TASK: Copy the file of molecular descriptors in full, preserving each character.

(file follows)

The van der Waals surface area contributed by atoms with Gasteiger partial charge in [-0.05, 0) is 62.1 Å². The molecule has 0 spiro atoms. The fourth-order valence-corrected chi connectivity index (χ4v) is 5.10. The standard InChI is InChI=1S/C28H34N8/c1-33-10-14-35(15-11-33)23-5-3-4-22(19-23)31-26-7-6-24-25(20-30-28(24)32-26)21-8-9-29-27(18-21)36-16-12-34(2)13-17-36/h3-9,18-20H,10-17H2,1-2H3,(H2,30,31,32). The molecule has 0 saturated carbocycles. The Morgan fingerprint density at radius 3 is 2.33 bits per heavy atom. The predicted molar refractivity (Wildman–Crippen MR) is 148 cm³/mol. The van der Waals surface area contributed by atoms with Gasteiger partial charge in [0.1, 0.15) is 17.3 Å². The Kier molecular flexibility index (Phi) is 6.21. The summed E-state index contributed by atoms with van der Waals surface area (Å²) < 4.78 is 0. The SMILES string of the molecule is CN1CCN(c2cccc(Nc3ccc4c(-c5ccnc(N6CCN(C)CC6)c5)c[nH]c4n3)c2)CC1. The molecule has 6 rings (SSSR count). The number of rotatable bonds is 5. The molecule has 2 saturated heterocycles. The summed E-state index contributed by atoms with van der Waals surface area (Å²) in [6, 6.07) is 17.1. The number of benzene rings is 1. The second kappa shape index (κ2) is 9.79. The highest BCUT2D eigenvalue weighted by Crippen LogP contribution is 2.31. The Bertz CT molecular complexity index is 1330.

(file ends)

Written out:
The van der Waals surface area contributed by atoms with Gasteiger partial charge in [-0.05, 0) is 62.1 Å². The molecule has 0 spiro atoms. The fourth-order valence-corrected chi connectivity index (χ4v) is 5.10. The standard InChI is InChI=1S/C28H34N8/c1-33-10-14-35(15-11-33)23-5-3-4-22(19-23)31-26-7-6-24-25(20-30-28(24)32-26)21-8-9-29-27(18-21)36-16-12-34(2)13-17-36/h3-9,18-20H,10-17H2,1-2H3,(H2,30,31,32). The molecule has 0 saturated carbocycles. The Morgan fingerprint density at radius 3 is 2.33 bits per heavy atom. The predicted molar refractivity (Wildman–Crippen MR) is 148 cm³/mol. The van der Waals surface area contributed by atoms with Gasteiger partial charge in [0.1, 0.15) is 17.3 Å². The Kier molecular flexibility index (Phi) is 6.21. The summed E-state index contributed by atoms with van der Waals surface area (Å²) < 4.78 is 0. The SMILES string of the molecule is CN1CCN(c2cccc(Nc3ccc4c(-c5ccnc(N6CCN(C)CC6)c5)c[nH]c4n3)c2)CC1. The molecule has 6 rings (SSSR count). The number of rotatable bonds is 5. The molecule has 2 saturated heterocycles. The summed E-state index contributed by atoms with van der Waals surface area (Å²) in [6, 6.07) is 17.1. The number of benzene rings is 1. The second kappa shape index (κ2) is 9.79. The highest BCUT2D eigenvalue weighted by Crippen LogP contribution is 2.31. The Bertz CT molecular complexity index is 1330.